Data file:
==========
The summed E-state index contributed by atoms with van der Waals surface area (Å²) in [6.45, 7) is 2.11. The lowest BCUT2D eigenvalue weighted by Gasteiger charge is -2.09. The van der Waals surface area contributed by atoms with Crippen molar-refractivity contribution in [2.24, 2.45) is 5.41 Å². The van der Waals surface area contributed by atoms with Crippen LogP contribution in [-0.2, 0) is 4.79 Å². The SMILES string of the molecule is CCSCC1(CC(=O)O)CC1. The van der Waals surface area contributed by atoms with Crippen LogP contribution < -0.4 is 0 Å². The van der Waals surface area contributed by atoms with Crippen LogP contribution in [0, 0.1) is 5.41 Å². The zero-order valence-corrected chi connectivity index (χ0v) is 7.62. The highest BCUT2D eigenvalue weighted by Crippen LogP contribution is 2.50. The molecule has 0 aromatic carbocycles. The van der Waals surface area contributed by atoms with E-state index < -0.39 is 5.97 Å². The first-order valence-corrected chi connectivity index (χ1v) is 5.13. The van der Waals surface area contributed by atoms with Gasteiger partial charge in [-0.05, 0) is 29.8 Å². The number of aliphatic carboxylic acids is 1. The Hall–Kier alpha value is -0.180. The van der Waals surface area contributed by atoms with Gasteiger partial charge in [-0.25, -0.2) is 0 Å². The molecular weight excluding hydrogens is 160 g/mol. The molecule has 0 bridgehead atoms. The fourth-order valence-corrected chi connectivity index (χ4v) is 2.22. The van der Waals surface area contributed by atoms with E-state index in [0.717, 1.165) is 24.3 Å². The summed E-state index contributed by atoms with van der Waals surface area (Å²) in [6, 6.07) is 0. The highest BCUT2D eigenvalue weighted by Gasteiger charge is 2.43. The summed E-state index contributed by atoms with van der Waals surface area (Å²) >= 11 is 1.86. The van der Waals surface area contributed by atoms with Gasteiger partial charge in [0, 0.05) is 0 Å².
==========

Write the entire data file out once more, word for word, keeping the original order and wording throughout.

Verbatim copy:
The summed E-state index contributed by atoms with van der Waals surface area (Å²) in [6.45, 7) is 2.11. The lowest BCUT2D eigenvalue weighted by Gasteiger charge is -2.09. The van der Waals surface area contributed by atoms with Crippen molar-refractivity contribution in [2.24, 2.45) is 5.41 Å². The van der Waals surface area contributed by atoms with Crippen LogP contribution in [-0.2, 0) is 4.79 Å². The SMILES string of the molecule is CCSCC1(CC(=O)O)CC1. The van der Waals surface area contributed by atoms with Crippen LogP contribution < -0.4 is 0 Å². The van der Waals surface area contributed by atoms with Crippen LogP contribution in [0, 0.1) is 5.41 Å². The zero-order valence-corrected chi connectivity index (χ0v) is 7.62. The highest BCUT2D eigenvalue weighted by Crippen LogP contribution is 2.50. The molecule has 0 aromatic carbocycles. The van der Waals surface area contributed by atoms with E-state index < -0.39 is 5.97 Å². The first-order valence-corrected chi connectivity index (χ1v) is 5.13. The van der Waals surface area contributed by atoms with Gasteiger partial charge in [-0.05, 0) is 29.8 Å². The number of aliphatic carboxylic acids is 1. The Hall–Kier alpha value is -0.180. The van der Waals surface area contributed by atoms with Gasteiger partial charge in [-0.25, -0.2) is 0 Å². The molecular weight excluding hydrogens is 160 g/mol. The molecule has 0 bridgehead atoms. The fourth-order valence-corrected chi connectivity index (χ4v) is 2.22. The van der Waals surface area contributed by atoms with E-state index in [0.717, 1.165) is 24.3 Å². The summed E-state index contributed by atoms with van der Waals surface area (Å²) in [6, 6.07) is 0. The highest BCUT2D eigenvalue weighted by Gasteiger charge is 2.43. The summed E-state index contributed by atoms with van der Waals surface area (Å²) >= 11 is 1.86. The van der Waals surface area contributed by atoms with Gasteiger partial charge in [0, 0.05) is 0 Å².